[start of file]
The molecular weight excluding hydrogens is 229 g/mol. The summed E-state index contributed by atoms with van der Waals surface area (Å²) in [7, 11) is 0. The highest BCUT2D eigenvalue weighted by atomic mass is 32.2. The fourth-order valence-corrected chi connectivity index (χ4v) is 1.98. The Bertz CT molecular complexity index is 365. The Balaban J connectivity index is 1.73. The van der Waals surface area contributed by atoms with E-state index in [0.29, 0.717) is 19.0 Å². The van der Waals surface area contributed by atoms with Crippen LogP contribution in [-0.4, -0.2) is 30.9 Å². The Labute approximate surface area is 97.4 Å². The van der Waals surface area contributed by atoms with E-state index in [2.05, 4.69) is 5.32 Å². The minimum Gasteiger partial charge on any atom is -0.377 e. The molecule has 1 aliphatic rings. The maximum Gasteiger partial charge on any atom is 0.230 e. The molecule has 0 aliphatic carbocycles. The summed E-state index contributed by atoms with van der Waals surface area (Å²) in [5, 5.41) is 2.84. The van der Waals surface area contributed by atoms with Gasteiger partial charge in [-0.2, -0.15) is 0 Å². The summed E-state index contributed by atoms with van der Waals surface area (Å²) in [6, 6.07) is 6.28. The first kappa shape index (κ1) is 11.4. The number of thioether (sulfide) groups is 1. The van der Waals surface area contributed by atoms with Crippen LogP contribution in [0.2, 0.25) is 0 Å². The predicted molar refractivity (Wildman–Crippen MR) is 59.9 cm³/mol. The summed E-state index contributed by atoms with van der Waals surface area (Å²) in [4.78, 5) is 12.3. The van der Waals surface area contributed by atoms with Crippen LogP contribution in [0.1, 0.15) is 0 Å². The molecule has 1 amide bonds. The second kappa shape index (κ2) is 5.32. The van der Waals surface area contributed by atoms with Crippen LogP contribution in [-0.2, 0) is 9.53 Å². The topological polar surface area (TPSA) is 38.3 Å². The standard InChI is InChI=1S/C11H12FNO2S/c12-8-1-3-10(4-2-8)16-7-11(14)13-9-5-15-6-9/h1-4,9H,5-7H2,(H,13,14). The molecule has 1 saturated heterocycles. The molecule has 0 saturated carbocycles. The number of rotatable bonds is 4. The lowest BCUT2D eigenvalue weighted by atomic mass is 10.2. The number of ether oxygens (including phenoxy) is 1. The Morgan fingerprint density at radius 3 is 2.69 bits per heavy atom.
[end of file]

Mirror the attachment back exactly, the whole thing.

The molecular weight excluding hydrogens is 229 g/mol. The summed E-state index contributed by atoms with van der Waals surface area (Å²) in [7, 11) is 0. The highest BCUT2D eigenvalue weighted by atomic mass is 32.2. The fourth-order valence-corrected chi connectivity index (χ4v) is 1.98. The Bertz CT molecular complexity index is 365. The Balaban J connectivity index is 1.73. The van der Waals surface area contributed by atoms with E-state index in [0.29, 0.717) is 19.0 Å². The van der Waals surface area contributed by atoms with Crippen LogP contribution in [-0.4, -0.2) is 30.9 Å². The Labute approximate surface area is 97.4 Å². The van der Waals surface area contributed by atoms with E-state index in [2.05, 4.69) is 5.32 Å². The minimum Gasteiger partial charge on any atom is -0.377 e. The molecule has 1 aliphatic rings. The maximum Gasteiger partial charge on any atom is 0.230 e. The molecule has 0 aliphatic carbocycles. The summed E-state index contributed by atoms with van der Waals surface area (Å²) in [5, 5.41) is 2.84. The van der Waals surface area contributed by atoms with Gasteiger partial charge in [-0.2, -0.15) is 0 Å². The summed E-state index contributed by atoms with van der Waals surface area (Å²) in [6, 6.07) is 6.28. The first kappa shape index (κ1) is 11.4. The number of thioether (sulfide) groups is 1. The van der Waals surface area contributed by atoms with Crippen LogP contribution in [0.2, 0.25) is 0 Å². The predicted molar refractivity (Wildman–Crippen MR) is 59.9 cm³/mol. The summed E-state index contributed by atoms with van der Waals surface area (Å²) in [4.78, 5) is 12.3. The van der Waals surface area contributed by atoms with Crippen LogP contribution in [0.1, 0.15) is 0 Å². The molecule has 1 amide bonds. The second kappa shape index (κ2) is 5.32. The van der Waals surface area contributed by atoms with Crippen LogP contribution in [-0.2, 0) is 9.53 Å². The topological polar surface area (TPSA) is 38.3 Å². The standard InChI is InChI=1S/C11H12FNO2S/c12-8-1-3-10(4-2-8)16-7-11(14)13-9-5-15-6-9/h1-4,9H,5-7H2,(H,13,14). The molecule has 1 saturated heterocycles. The molecule has 0 saturated carbocycles. The number of rotatable bonds is 4. The lowest BCUT2D eigenvalue weighted by atomic mass is 10.2. The number of ether oxygens (including phenoxy) is 1. The Morgan fingerprint density at radius 3 is 2.69 bits per heavy atom.